Hello Bookieboo Crew! Apologies the November Parent Guide activities post was delayed – I’m not very tech savvy and thought it was already uploaded! Some kind of error occurred and I didn’t realise until today…! Sorry! Up and down, big and small, wrong and… that’s right – this month’s theme is Opposites!
Starting with the Bitty Box, we had two sturdy board books – Give & Take, and Hot Dog, Cold Dog.
Language Concepts & Book Interaction:
- To play this game of opposites, press out a shape on each spread and turn the page to complete a new picture. When you reach the end, play your way back to the beginning!
- Play your own game of opposites around the house! Explore ‘on’ and ‘off’ with the light switch, ‘open’ and ‘close’ with the cupboard, and ‘lock’ and ‘unlock’ with the front door. How many pairs of opposites can you find?
Language Concepts & Book Interaction:
- Hot Dog, Cold Dog is full of funny opposite dog pairs! See if you can act like the dogs in the book – can you pretend to be a new dog and then try to be an old dog? Can you walk like a slow dog and then run fast like a go go go dog?
- To help develop reading comprehension, ask lots of questions. e.g., how are the clothes the cold dog is wearing different to the hot dog? Where do you think the dog is digging to?
- Download the Opposites Game matching activity here: A Game of Opposites! Find the opposite pictures and draw a line to connect them.
Next up is our Biggie Box. In this month’s box we had two gorgeous hardcover books: Double Take: A New Look at Opposites and Near, Far.
Double Take: A New Look at Opposites will introduce your child to rhyming lines and lots of new vocabulary! For new readers, read a line to your child and ask them to repeat it. Explain what rhyming is and see if they can think of other words that rhymes (e.g., what rhymes with cat?). For more comfortable readers, ask them to choose a word they don’t recognise (e.g., hazy, flexing, reflection) and try to figure out what it means using context clues and the pictures.
- Before reading the story – what do you think it might be about? Do you know what opposites are?
- “What is above and what is below? The answer depends on who wants to know.” What does this mean? E.g., A plane is above your head, and the sun is above that. Both are above you, but the plane is below the sun.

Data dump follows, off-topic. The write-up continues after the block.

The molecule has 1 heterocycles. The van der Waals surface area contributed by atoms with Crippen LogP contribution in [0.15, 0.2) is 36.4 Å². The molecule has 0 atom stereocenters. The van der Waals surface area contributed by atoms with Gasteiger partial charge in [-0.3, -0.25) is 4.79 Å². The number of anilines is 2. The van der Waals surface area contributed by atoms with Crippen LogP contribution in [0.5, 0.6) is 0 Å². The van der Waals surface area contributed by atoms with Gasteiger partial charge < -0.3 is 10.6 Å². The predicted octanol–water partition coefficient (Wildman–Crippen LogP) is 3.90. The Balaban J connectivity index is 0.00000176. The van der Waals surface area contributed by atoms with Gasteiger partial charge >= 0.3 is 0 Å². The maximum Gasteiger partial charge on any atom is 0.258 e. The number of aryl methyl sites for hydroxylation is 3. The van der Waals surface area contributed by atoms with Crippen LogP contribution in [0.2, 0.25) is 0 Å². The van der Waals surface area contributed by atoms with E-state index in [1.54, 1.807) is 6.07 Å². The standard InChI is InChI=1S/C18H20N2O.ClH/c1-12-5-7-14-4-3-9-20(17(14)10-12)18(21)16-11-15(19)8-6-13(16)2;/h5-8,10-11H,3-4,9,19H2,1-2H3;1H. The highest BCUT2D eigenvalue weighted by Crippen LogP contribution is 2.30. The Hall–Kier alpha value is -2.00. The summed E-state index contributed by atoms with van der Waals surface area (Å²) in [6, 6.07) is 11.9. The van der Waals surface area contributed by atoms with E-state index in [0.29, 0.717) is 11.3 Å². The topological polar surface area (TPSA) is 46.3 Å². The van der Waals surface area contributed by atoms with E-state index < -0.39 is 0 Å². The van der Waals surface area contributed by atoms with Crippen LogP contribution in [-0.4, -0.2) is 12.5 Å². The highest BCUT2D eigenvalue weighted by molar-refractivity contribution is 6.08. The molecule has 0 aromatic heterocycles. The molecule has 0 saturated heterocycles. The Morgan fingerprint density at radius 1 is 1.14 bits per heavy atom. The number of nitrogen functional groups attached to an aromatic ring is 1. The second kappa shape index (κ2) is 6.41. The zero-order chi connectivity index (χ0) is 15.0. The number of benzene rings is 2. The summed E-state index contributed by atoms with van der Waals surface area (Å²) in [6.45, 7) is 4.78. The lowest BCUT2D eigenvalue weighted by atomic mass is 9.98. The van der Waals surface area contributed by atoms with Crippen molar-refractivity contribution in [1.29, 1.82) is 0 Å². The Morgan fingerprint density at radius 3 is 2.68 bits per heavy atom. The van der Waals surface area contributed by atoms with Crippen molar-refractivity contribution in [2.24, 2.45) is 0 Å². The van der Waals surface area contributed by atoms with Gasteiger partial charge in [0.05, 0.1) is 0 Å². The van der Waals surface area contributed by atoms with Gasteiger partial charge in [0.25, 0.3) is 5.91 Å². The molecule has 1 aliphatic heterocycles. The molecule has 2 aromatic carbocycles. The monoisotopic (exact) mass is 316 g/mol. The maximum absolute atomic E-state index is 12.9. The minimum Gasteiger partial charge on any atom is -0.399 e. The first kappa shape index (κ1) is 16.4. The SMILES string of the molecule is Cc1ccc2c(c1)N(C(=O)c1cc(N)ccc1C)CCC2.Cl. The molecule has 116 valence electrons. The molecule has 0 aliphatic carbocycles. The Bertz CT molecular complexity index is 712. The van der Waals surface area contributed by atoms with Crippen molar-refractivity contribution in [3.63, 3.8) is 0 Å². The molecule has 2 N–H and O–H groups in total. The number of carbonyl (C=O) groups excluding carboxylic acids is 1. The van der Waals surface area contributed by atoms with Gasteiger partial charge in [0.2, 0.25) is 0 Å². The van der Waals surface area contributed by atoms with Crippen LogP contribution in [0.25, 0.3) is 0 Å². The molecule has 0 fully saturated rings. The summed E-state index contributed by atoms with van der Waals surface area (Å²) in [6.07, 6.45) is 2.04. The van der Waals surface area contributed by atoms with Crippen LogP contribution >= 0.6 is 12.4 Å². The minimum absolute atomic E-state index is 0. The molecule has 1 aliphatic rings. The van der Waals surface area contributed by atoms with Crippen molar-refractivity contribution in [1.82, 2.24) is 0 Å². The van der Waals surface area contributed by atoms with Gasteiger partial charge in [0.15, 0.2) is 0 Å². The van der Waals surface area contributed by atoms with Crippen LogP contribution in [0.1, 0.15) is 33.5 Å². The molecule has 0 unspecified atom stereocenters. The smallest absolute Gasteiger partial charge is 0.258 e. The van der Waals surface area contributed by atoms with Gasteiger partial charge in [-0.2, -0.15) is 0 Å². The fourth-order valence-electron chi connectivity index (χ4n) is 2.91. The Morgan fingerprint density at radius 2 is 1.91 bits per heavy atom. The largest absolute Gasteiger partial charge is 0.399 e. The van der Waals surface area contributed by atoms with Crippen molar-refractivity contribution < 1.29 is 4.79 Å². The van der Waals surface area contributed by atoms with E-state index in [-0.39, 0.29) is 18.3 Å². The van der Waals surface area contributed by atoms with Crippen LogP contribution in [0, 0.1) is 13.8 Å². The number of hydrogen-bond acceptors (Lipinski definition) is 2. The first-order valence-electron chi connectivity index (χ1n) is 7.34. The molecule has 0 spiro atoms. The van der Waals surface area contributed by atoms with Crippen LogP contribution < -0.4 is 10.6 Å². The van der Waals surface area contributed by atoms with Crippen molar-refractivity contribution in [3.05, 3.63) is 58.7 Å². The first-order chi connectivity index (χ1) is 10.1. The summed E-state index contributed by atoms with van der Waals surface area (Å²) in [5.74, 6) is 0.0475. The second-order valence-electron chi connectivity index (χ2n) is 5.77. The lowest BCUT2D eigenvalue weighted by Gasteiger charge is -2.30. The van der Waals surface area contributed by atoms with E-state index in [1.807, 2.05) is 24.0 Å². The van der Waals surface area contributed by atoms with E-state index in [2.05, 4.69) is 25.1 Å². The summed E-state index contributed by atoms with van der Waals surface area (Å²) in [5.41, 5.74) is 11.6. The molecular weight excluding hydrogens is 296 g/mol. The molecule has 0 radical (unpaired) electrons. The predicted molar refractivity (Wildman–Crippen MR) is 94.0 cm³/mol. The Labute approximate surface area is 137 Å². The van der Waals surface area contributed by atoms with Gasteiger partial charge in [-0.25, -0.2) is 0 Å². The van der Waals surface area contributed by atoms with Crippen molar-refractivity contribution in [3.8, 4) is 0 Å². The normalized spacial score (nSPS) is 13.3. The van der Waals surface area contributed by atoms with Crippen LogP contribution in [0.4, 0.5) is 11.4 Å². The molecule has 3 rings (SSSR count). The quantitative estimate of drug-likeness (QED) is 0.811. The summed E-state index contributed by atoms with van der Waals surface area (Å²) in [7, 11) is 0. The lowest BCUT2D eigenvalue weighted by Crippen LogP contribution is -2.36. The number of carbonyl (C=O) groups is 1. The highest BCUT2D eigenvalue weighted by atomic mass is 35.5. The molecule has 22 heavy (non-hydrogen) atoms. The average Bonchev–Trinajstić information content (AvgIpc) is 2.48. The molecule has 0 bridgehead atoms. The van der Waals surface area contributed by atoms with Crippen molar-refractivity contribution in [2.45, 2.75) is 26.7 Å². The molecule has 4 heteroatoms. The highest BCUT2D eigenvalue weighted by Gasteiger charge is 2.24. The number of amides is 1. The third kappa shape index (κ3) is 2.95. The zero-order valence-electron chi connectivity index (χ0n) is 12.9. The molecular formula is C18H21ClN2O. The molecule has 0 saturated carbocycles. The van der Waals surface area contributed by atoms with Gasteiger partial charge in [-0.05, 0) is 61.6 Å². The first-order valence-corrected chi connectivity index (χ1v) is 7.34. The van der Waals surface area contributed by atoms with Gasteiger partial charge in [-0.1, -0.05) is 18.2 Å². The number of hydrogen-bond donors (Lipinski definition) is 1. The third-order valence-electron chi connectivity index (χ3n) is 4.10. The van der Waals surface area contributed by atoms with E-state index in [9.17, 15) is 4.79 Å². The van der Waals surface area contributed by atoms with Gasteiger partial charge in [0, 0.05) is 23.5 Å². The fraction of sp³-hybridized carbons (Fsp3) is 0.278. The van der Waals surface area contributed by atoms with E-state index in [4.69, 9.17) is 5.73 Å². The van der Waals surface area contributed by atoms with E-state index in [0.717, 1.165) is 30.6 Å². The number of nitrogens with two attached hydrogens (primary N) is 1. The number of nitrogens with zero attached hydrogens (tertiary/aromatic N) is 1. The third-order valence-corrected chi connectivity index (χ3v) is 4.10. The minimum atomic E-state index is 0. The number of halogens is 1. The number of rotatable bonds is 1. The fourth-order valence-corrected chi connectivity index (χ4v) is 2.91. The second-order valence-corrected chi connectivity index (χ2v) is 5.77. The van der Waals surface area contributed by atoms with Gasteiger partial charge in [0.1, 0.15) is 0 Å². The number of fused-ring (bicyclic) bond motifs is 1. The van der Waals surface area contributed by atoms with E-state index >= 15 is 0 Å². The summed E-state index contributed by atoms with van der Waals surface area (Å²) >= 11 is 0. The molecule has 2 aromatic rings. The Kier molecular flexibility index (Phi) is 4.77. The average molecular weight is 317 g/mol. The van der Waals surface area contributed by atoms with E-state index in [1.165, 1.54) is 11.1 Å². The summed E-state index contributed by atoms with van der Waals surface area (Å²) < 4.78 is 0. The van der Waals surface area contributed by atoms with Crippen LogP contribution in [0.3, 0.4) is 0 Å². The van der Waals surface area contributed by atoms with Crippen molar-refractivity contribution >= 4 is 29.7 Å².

- All the opposite words in this book are in capital letters. Can you go back through the book to find them all? Talk about each word and see if you can think of its opposite.
- Play your own game of opposites around the house! How many pairs of opposites can you find? Some examples might be ‘on’ and ‘off’ with the light switch, ‘open’ and ‘close’ with the cupboard, and ‘lock’ and ‘unlock’ with the front door.
- Practice with opposites by downloading our fill in the blank game here: Opposites- Fill in the blanks
With its wordless format, Near, Far encourages the reader to use the illustrations and sequencing to form the narrative – meaning that children of all ages can ‘read’ this book! With no words to signal when the page should be turned, children also study the details in each page more fully and decide when it’s time to move forward. When exploring Near, Far, prompt your child to guess what the next picture will reveal.
- Before you start reading, ask your child what they think the book might be about. What do they think the picture on the front cover could be? (For a hint, look at the back cover!)
- After reading – was it tricky to figure out what each animal was? Did you guess any before the final reveal?
- Make your own drawing using the animal cards here: Animal Cards. Simply choose a picture, stick it on a piece of paper and see if you can make a drawing around it!
- Now that you know what animal each of the pictures in the book are, go back and use your imagination to think of other ideas for what each picture could be.
- Explore the concepts of ‘near’ and ‘far’ by combining opposites with movement! Put a hoola hoop in the middle of a room and get as ‘near’ to it as possible – maybe even standing in the centre of it. Then jump away and get as ‘far’ as you can. Think of all the different ways (e.g., jumping, hopping, sliding, skipping) that you can get near to and far away from the hoola hoop.
Our Family Box included 1 book from our Bitty Box and 1 from our Biggie Box. This month’s books were Hot Dog, Cold Dog and Double Take: A New Look at Opposites.
That’s it for November! Orders are still open for our December ‘The Magic of Friendship’ boxes – numbers are limited, so get in quick for Christmas!